ST. PETERSBURG — Rosey Williams is the woman behind the little market that could.
Indie Flea started as a couple tables on the sidewalks outside her vintage shop. Now it’s dozens of booths, a multi-city collaboration, a tourism destination and Williams’ full-time job. It’s become a launchpad for small independents, and a boon to draw people into the neighboring brick-and-mortar shops and eateries.
October marks the fifth year that Indie Flea has set up shop — well, several shops — near Green Bench Brewery on Baum Avenue in the downtown Edge District every first Saturday of the month.
Indie Flea runs in St. Pete from October until April. But year-round, Indie Flea vendors can also be found on every third Sunday inside of Tampa’s food hall, Armature Works. It’s become an “it” spot, where shoppers can find anything from cute plants to cross stitch wall-hangs, gourmet dog treats and handmade deodorant.
Even now, Williams said she has roughly 600 hundred vendor applications to sort through. We sat down with Williams to talk about the market’s success.
Let’s start at the beginning. What was the inception of Indie Flea like?
About six years ago, I had a vintage store on the 600 block (of Central Avenue in St. Petersburg). That was sort of a renaissance time for that area, where all the artists were starting to emerge. We were a part of that movement. And on Saturdays — we happened to have a lot of artist friends — and I’d say, “Come set up on the street.”
We also noticed once we were doing that, once we had people on the street, it was a draw to all the businesses there. We noticed we would have our best day on an Indie Flea day. From there, it just started growing. It got to the point where we wanted to make things more official.
At the time, there was only the Saturday Morning Market. St. Pete really needed an alternative market that wasn’t for farmers, but for artists, crafters, makers and vintage.
How has the volatility of retail, and the changing habits of shoppers affected Indie Flea? What do you do to combat it?
I feel like once Indie Flea first started we noticed people savoring the market experience versus retail. We’re seeing that becoming more popular and a better way — a more lucrative way — for independent businesses to make money.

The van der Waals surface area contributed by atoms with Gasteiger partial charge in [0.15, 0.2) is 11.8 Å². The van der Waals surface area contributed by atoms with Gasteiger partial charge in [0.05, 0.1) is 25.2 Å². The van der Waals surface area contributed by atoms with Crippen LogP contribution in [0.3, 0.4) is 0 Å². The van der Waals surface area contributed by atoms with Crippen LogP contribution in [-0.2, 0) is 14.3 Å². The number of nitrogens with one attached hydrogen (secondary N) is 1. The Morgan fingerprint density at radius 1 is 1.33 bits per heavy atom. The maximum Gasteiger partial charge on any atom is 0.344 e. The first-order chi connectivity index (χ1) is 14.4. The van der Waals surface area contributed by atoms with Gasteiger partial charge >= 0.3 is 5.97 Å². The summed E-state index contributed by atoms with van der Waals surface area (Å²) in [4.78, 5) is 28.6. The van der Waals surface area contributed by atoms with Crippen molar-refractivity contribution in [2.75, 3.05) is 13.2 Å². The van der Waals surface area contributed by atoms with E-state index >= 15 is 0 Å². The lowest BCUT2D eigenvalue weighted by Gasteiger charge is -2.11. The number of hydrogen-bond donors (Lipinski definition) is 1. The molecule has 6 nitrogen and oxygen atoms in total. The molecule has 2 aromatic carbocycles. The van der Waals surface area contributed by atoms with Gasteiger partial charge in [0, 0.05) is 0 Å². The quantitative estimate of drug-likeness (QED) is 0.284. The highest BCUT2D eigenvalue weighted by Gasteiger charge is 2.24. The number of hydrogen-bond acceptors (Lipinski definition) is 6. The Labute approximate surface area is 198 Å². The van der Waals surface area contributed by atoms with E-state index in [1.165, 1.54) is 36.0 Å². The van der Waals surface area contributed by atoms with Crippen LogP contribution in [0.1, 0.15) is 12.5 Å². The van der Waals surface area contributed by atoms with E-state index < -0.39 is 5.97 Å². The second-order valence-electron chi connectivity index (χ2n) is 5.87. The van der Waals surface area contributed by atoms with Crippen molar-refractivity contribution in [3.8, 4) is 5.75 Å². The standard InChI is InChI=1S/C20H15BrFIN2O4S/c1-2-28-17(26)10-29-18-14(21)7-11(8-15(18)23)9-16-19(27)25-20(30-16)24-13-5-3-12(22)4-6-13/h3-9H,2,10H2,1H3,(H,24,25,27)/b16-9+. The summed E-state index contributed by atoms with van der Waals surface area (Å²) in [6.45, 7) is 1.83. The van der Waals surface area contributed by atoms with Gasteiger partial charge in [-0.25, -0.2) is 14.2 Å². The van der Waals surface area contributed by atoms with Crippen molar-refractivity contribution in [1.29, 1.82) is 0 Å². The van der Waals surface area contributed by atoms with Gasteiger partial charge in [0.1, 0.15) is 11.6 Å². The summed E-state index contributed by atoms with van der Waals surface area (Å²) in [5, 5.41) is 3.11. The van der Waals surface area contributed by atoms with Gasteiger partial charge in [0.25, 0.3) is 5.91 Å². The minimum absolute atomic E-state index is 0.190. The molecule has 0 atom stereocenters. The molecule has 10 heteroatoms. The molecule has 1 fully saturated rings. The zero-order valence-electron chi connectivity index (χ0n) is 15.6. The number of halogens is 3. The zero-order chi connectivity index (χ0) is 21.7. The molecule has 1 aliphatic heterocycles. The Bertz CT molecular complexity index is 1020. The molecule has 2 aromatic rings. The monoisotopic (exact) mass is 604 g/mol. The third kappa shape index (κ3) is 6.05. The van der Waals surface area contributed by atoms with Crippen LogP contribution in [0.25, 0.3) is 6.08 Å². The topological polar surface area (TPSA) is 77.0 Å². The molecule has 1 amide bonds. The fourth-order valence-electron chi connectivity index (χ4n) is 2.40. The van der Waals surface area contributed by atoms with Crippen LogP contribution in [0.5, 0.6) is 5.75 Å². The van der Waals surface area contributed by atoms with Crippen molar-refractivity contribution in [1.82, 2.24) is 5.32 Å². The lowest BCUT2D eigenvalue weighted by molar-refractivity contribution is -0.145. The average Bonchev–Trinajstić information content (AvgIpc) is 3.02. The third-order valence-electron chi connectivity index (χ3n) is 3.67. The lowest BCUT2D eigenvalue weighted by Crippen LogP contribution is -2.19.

So, people are still coming to the event, but are they shopping was the question. Certain times of year we still want to keep that education of the importance that people do still need to shop when they come to the event. It’s not a place to be seen or socialize. You have to actually shop.
This summer has been amazing. This year, in general, has been amazing. The sales have been great and the vendors are really happy. We’re doing a lot more marketing that’s helping attract tourists.
Overall, I feel like to get shoppers away from online shopping carts and into physical retail spaces you need to provide an experience, right?
Exactly, and we try to be consistent so it’s not just this random one-off experience. That’s great for the vendors and for the people shopping, so they can plan to get their products at those times.
It’s obvious to any onlooker how much you’ve grown in terms of vendors, but are there any other expansion plans?
We’ve started experimenting. We were in North Carolina and we went to Miami this last year. We are looking to expand but also focusing on what’s going on here in the bay.
We’re looking at Chattanooga, Tenn. and also Asheville, NC. We have really great connections in Gainesville. We do that once a quarter and have a really great following there.
For those who haven’t gone to Indie Flea yet, what’s it like?
They can expect to shop with local vendors and experience the different collaborations that are going on in St. Pete.
Expect really great music and anything that’s hip and fresh and exciting in the area.
The next St. Petersburg Indie Flea will be from noon to 4 p.m. on Nov. 2. The next Tampa Indie Flea at Armature works is 11 a.m. to 3 p.m. on Oct. 20.